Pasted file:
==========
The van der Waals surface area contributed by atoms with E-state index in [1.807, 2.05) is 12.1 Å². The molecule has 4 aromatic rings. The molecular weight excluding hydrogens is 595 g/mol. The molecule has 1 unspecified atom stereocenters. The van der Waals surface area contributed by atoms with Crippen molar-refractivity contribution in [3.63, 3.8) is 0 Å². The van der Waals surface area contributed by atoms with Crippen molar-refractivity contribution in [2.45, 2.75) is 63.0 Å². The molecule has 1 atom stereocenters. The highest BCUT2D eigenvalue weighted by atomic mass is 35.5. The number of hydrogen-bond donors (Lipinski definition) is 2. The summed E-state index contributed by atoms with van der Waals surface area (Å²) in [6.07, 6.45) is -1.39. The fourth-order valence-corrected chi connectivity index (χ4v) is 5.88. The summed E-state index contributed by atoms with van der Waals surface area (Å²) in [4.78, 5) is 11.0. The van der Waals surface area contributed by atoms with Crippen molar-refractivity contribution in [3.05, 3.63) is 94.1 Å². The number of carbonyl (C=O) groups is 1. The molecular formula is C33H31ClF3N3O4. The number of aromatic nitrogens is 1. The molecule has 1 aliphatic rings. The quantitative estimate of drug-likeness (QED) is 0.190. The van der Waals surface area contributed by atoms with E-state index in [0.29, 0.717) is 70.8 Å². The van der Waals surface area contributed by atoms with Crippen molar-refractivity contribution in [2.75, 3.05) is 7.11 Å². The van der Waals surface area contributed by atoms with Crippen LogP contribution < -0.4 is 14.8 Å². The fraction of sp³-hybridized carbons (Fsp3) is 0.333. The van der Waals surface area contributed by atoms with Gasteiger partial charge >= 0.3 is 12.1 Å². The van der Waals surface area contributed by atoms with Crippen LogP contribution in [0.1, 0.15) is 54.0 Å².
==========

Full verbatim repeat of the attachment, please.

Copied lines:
The van der Waals surface area contributed by atoms with E-state index in [1.807, 2.05) is 12.1 Å². The molecule has 4 aromatic rings. The molecular weight excluding hydrogens is 595 g/mol. The molecule has 1 unspecified atom stereocenters. The van der Waals surface area contributed by atoms with Crippen molar-refractivity contribution in [3.63, 3.8) is 0 Å². The van der Waals surface area contributed by atoms with Crippen molar-refractivity contribution in [2.45, 2.75) is 63.0 Å². The molecule has 1 atom stereocenters. The highest BCUT2D eigenvalue weighted by atomic mass is 35.5. The number of hydrogen-bond donors (Lipinski definition) is 2. The summed E-state index contributed by atoms with van der Waals surface area (Å²) in [6.07, 6.45) is -1.39. The fourth-order valence-corrected chi connectivity index (χ4v) is 5.88. The summed E-state index contributed by atoms with van der Waals surface area (Å²) in [4.78, 5) is 11.0. The van der Waals surface area contributed by atoms with Crippen molar-refractivity contribution in [3.05, 3.63) is 94.1 Å². The number of carbonyl (C=O) groups is 1. The molecular formula is C33H31ClF3N3O4. The number of aromatic nitrogens is 1. The molecule has 1 aliphatic rings. The quantitative estimate of drug-likeness (QED) is 0.190. The van der Waals surface area contributed by atoms with E-state index in [0.29, 0.717) is 70.8 Å². The van der Waals surface area contributed by atoms with Crippen molar-refractivity contribution in [2.75, 3.05) is 7.11 Å². The van der Waals surface area contributed by atoms with Crippen LogP contribution < -0.4 is 14.8 Å². The fraction of sp³-hybridized carbons (Fsp3) is 0.333. The van der Waals surface area contributed by atoms with Gasteiger partial charge >= 0.3 is 12.1 Å². The van der Waals surface area contributed by atoms with Crippen LogP contribution in [0.1, 0.15) is 54.0 Å².